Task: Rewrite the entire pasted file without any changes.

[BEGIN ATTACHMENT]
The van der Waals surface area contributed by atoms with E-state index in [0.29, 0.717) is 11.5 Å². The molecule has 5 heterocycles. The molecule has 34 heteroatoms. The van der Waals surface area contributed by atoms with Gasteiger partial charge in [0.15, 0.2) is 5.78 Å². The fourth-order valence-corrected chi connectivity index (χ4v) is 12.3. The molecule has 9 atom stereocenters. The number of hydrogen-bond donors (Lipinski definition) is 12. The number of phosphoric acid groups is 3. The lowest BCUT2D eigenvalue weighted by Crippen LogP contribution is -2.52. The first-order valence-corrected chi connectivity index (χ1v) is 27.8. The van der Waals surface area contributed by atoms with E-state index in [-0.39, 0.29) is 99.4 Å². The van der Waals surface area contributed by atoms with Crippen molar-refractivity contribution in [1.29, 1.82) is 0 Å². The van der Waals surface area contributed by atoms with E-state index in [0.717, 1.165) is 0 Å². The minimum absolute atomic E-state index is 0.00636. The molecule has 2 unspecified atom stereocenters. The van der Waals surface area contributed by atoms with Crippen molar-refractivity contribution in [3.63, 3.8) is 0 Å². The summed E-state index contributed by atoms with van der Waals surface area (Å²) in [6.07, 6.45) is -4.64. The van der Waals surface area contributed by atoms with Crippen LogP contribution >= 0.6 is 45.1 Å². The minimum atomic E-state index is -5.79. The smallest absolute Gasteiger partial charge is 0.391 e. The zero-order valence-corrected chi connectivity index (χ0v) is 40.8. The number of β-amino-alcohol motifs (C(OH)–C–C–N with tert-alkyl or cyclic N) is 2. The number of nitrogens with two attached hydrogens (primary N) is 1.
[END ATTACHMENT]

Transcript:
The van der Waals surface area contributed by atoms with E-state index in [0.29, 0.717) is 11.5 Å². The molecule has 5 heterocycles. The molecule has 34 heteroatoms. The van der Waals surface area contributed by atoms with Gasteiger partial charge in [0.15, 0.2) is 5.78 Å². The fourth-order valence-corrected chi connectivity index (χ4v) is 12.3. The molecule has 9 atom stereocenters. The number of hydrogen-bond donors (Lipinski definition) is 12. The number of phosphoric acid groups is 3. The lowest BCUT2D eigenvalue weighted by Crippen LogP contribution is -2.52. The first-order valence-corrected chi connectivity index (χ1v) is 27.8. The van der Waals surface area contributed by atoms with E-state index in [-0.39, 0.29) is 99.4 Å². The van der Waals surface area contributed by atoms with Crippen molar-refractivity contribution in [1.29, 1.82) is 0 Å². The van der Waals surface area contributed by atoms with E-state index in [0.717, 1.165) is 0 Å². The minimum absolute atomic E-state index is 0.00636. The molecule has 2 unspecified atom stereocenters. The van der Waals surface area contributed by atoms with Crippen molar-refractivity contribution in [3.63, 3.8) is 0 Å². The summed E-state index contributed by atoms with van der Waals surface area (Å²) in [6.07, 6.45) is -4.64. The van der Waals surface area contributed by atoms with Crippen LogP contribution >= 0.6 is 45.1 Å². The minimum atomic E-state index is -5.79. The smallest absolute Gasteiger partial charge is 0.391 e. The zero-order valence-corrected chi connectivity index (χ0v) is 40.8. The number of β-amino-alcohol motifs (C(OH)–C–C–N with tert-alkyl or cyclic N) is 2. The number of nitrogens with two attached hydrogens (primary N) is 1.